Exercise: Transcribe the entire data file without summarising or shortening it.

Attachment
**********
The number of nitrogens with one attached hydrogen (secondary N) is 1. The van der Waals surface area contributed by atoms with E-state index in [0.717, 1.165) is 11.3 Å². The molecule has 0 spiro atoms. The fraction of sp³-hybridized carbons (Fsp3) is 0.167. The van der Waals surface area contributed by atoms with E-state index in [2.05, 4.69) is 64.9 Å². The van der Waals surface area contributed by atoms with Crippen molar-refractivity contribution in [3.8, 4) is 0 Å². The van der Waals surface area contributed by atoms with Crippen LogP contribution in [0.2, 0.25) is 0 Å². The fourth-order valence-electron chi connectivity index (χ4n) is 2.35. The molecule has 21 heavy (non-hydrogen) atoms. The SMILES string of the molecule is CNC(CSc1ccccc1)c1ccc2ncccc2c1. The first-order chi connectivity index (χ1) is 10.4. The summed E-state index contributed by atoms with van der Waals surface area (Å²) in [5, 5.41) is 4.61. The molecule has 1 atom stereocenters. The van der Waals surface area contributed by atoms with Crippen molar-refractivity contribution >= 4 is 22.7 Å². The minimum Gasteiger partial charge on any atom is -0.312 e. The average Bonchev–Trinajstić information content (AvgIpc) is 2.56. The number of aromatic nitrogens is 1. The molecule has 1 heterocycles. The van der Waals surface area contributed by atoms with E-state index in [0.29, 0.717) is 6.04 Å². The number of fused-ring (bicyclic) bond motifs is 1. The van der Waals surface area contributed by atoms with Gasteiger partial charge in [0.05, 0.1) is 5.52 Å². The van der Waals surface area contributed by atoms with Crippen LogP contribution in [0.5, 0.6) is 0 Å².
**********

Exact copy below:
The number of nitrogens with one attached hydrogen (secondary N) is 1. The van der Waals surface area contributed by atoms with E-state index in [0.717, 1.165) is 11.3 Å². The molecule has 0 spiro atoms. The fraction of sp³-hybridized carbons (Fsp3) is 0.167. The van der Waals surface area contributed by atoms with E-state index in [2.05, 4.69) is 64.9 Å². The van der Waals surface area contributed by atoms with Crippen molar-refractivity contribution in [3.8, 4) is 0 Å². The van der Waals surface area contributed by atoms with Crippen LogP contribution in [0.2, 0.25) is 0 Å². The fourth-order valence-electron chi connectivity index (χ4n) is 2.35. The molecule has 21 heavy (non-hydrogen) atoms. The SMILES string of the molecule is CNC(CSc1ccccc1)c1ccc2ncccc2c1. The first-order chi connectivity index (χ1) is 10.4. The summed E-state index contributed by atoms with van der Waals surface area (Å²) in [5, 5.41) is 4.61. The molecule has 1 atom stereocenters. The van der Waals surface area contributed by atoms with Crippen molar-refractivity contribution >= 4 is 22.7 Å². The minimum Gasteiger partial charge on any atom is -0.312 e. The average Bonchev–Trinajstić information content (AvgIpc) is 2.56. The number of aromatic nitrogens is 1. The molecule has 1 heterocycles. The van der Waals surface area contributed by atoms with E-state index in [0.29, 0.717) is 6.04 Å². The number of fused-ring (bicyclic) bond motifs is 1. The van der Waals surface area contributed by atoms with Gasteiger partial charge in [0.05, 0.1) is 5.52 Å². The van der Waals surface area contributed by atoms with Crippen LogP contribution in [0.5, 0.6) is 0 Å².